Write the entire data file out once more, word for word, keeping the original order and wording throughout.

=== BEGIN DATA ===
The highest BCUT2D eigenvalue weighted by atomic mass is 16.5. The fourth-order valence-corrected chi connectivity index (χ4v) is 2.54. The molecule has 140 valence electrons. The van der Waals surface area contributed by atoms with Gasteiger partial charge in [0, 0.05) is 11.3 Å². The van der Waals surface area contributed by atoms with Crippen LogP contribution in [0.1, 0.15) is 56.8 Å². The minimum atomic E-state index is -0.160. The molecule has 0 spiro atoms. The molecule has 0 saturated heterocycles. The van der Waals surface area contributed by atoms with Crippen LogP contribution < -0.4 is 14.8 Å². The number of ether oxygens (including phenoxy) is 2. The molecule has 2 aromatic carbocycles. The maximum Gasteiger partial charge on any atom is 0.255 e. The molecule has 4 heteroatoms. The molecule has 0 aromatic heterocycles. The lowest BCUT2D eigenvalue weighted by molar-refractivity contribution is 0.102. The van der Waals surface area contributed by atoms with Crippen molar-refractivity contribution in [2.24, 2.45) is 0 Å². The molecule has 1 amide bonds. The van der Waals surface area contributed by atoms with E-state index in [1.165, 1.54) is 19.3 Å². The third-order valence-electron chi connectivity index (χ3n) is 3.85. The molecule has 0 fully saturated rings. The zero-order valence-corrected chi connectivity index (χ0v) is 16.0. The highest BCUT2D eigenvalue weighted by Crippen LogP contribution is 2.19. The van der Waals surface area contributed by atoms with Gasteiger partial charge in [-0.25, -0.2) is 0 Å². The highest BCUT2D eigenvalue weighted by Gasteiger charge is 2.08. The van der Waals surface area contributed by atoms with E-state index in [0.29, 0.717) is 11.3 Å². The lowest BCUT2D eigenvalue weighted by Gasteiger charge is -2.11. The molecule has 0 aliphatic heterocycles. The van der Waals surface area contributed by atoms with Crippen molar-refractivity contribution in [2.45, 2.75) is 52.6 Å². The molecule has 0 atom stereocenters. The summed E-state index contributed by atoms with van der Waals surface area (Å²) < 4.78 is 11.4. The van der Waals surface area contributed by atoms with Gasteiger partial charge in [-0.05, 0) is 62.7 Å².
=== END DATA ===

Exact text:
The highest BCUT2D eigenvalue weighted by atomic mass is 16.5. The fourth-order valence-corrected chi connectivity index (χ4v) is 2.54. The molecule has 140 valence electrons. The van der Waals surface area contributed by atoms with Gasteiger partial charge in [0, 0.05) is 11.3 Å². The van der Waals surface area contributed by atoms with Crippen LogP contribution in [0.1, 0.15) is 56.8 Å². The minimum atomic E-state index is -0.160. The molecule has 0 spiro atoms. The molecule has 0 saturated heterocycles. The van der Waals surface area contributed by atoms with Crippen LogP contribution < -0.4 is 14.8 Å². The number of ether oxygens (including phenoxy) is 2. The molecule has 2 aromatic carbocycles. The maximum Gasteiger partial charge on any atom is 0.255 e. The molecule has 4 heteroatoms. The molecule has 0 aromatic heterocycles. The lowest BCUT2D eigenvalue weighted by molar-refractivity contribution is 0.102. The van der Waals surface area contributed by atoms with Crippen molar-refractivity contribution in [2.24, 2.45) is 0 Å². The molecule has 1 amide bonds. The van der Waals surface area contributed by atoms with E-state index in [1.165, 1.54) is 19.3 Å². The third-order valence-electron chi connectivity index (χ3n) is 3.85. The molecule has 0 fully saturated rings. The zero-order valence-corrected chi connectivity index (χ0v) is 16.0. The highest BCUT2D eigenvalue weighted by Crippen LogP contribution is 2.19. The van der Waals surface area contributed by atoms with Gasteiger partial charge in [-0.25, -0.2) is 0 Å². The highest BCUT2D eigenvalue weighted by Gasteiger charge is 2.08. The van der Waals surface area contributed by atoms with E-state index in [0.29, 0.717) is 11.3 Å². The lowest BCUT2D eigenvalue weighted by Gasteiger charge is -2.11. The molecule has 0 aliphatic heterocycles. The van der Waals surface area contributed by atoms with Crippen molar-refractivity contribution in [2.45, 2.75) is 52.6 Å². The molecule has 0 atom stereocenters. The summed E-state index contributed by atoms with van der Waals surface area (Å²) < 4.78 is 11.4. The van der Waals surface area contributed by atoms with Gasteiger partial charge in [-0.05, 0) is 62.7 Å².